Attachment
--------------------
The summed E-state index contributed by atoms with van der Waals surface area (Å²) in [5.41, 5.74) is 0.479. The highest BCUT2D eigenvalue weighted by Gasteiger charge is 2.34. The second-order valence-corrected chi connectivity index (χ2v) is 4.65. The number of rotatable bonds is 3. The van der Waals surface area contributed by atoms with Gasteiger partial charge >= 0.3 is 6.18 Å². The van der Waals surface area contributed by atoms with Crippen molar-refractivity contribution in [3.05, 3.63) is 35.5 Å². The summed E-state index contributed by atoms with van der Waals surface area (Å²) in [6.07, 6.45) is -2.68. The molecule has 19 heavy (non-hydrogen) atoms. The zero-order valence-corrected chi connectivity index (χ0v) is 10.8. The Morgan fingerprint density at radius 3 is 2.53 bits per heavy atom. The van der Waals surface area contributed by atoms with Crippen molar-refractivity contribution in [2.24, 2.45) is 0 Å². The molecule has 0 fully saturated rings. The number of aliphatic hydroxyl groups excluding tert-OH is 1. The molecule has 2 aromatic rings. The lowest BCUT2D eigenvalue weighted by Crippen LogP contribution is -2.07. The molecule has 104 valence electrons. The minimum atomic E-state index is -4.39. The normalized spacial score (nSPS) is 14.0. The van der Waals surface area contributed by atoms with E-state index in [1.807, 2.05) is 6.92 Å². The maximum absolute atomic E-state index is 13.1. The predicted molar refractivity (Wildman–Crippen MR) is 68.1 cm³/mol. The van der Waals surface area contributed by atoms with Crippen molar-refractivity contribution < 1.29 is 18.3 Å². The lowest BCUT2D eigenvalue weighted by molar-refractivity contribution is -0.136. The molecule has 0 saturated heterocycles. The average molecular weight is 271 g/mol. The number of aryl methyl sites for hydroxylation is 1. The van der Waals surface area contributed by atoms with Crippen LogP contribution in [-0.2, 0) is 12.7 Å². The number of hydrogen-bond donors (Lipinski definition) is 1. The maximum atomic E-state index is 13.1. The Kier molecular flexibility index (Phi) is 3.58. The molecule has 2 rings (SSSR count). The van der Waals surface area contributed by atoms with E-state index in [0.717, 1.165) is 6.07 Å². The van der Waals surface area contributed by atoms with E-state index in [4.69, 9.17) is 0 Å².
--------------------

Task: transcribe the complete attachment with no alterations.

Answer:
The summed E-state index contributed by atoms with van der Waals surface area (Å²) in [5.41, 5.74) is 0.479. The highest BCUT2D eigenvalue weighted by Gasteiger charge is 2.34. The second-order valence-corrected chi connectivity index (χ2v) is 4.65. The number of rotatable bonds is 3. The van der Waals surface area contributed by atoms with Gasteiger partial charge >= 0.3 is 6.18 Å². The van der Waals surface area contributed by atoms with Crippen molar-refractivity contribution in [3.05, 3.63) is 35.5 Å². The summed E-state index contributed by atoms with van der Waals surface area (Å²) in [6.07, 6.45) is -2.68. The molecule has 19 heavy (non-hydrogen) atoms. The zero-order valence-corrected chi connectivity index (χ0v) is 10.8. The Morgan fingerprint density at radius 3 is 2.53 bits per heavy atom. The van der Waals surface area contributed by atoms with Crippen molar-refractivity contribution in [2.24, 2.45) is 0 Å². The molecule has 0 fully saturated rings. The number of aliphatic hydroxyl groups excluding tert-OH is 1. The molecule has 2 aromatic rings. The lowest BCUT2D eigenvalue weighted by Crippen LogP contribution is -2.07. The molecule has 104 valence electrons. The minimum atomic E-state index is -4.39. The normalized spacial score (nSPS) is 14.0. The van der Waals surface area contributed by atoms with E-state index in [1.807, 2.05) is 6.92 Å². The maximum absolute atomic E-state index is 13.1. The predicted molar refractivity (Wildman–Crippen MR) is 68.1 cm³/mol. The van der Waals surface area contributed by atoms with Crippen molar-refractivity contribution < 1.29 is 18.3 Å². The lowest BCUT2D eigenvalue weighted by molar-refractivity contribution is -0.136. The molecule has 0 saturated heterocycles. The average molecular weight is 271 g/mol. The number of aryl methyl sites for hydroxylation is 1. The van der Waals surface area contributed by atoms with Crippen LogP contribution in [-0.2, 0) is 12.7 Å². The number of hydrogen-bond donors (Lipinski definition) is 1. The maximum atomic E-state index is 13.1. The Kier molecular flexibility index (Phi) is 3.58. The molecule has 2 rings (SSSR count). The van der Waals surface area contributed by atoms with E-state index in [0.717, 1.165) is 6.07 Å². The van der Waals surface area contributed by atoms with E-state index in [4.69, 9.17) is 0 Å².